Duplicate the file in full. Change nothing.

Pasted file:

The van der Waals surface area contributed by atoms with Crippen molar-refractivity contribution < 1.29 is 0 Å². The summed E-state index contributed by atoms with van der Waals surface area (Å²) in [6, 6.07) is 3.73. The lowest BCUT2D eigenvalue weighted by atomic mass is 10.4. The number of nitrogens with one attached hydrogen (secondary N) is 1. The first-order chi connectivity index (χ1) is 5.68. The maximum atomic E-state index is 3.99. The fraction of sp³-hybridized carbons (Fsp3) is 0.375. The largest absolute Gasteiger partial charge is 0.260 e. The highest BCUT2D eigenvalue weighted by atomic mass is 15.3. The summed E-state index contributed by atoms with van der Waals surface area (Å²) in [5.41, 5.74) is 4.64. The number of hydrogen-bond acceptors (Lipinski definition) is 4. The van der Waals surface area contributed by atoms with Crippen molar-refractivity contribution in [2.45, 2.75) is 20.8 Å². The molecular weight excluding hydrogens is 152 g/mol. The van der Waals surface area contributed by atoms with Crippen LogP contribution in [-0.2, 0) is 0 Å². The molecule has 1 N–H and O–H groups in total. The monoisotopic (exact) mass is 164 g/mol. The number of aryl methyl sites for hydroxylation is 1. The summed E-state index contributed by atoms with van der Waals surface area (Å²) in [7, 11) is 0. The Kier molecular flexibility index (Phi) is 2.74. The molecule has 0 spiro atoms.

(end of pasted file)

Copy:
The van der Waals surface area contributed by atoms with Crippen molar-refractivity contribution < 1.29 is 0 Å². The summed E-state index contributed by atoms with van der Waals surface area (Å²) in [6, 6.07) is 3.73. The lowest BCUT2D eigenvalue weighted by atomic mass is 10.4. The number of nitrogens with one attached hydrogen (secondary N) is 1. The first-order chi connectivity index (χ1) is 5.68. The maximum atomic E-state index is 3.99. The fraction of sp³-hybridized carbons (Fsp3) is 0.375. The largest absolute Gasteiger partial charge is 0.260 e. The highest BCUT2D eigenvalue weighted by atomic mass is 15.3. The summed E-state index contributed by atoms with van der Waals surface area (Å²) in [5.41, 5.74) is 4.64. The number of hydrogen-bond acceptors (Lipinski definition) is 4. The van der Waals surface area contributed by atoms with Crippen molar-refractivity contribution in [2.45, 2.75) is 20.8 Å². The molecular weight excluding hydrogens is 152 g/mol. The van der Waals surface area contributed by atoms with Crippen LogP contribution in [-0.2, 0) is 0 Å². The molecule has 1 N–H and O–H groups in total. The monoisotopic (exact) mass is 164 g/mol. The number of aryl methyl sites for hydroxylation is 1. The summed E-state index contributed by atoms with van der Waals surface area (Å²) in [7, 11) is 0. The Kier molecular flexibility index (Phi) is 2.74. The molecule has 0 spiro atoms.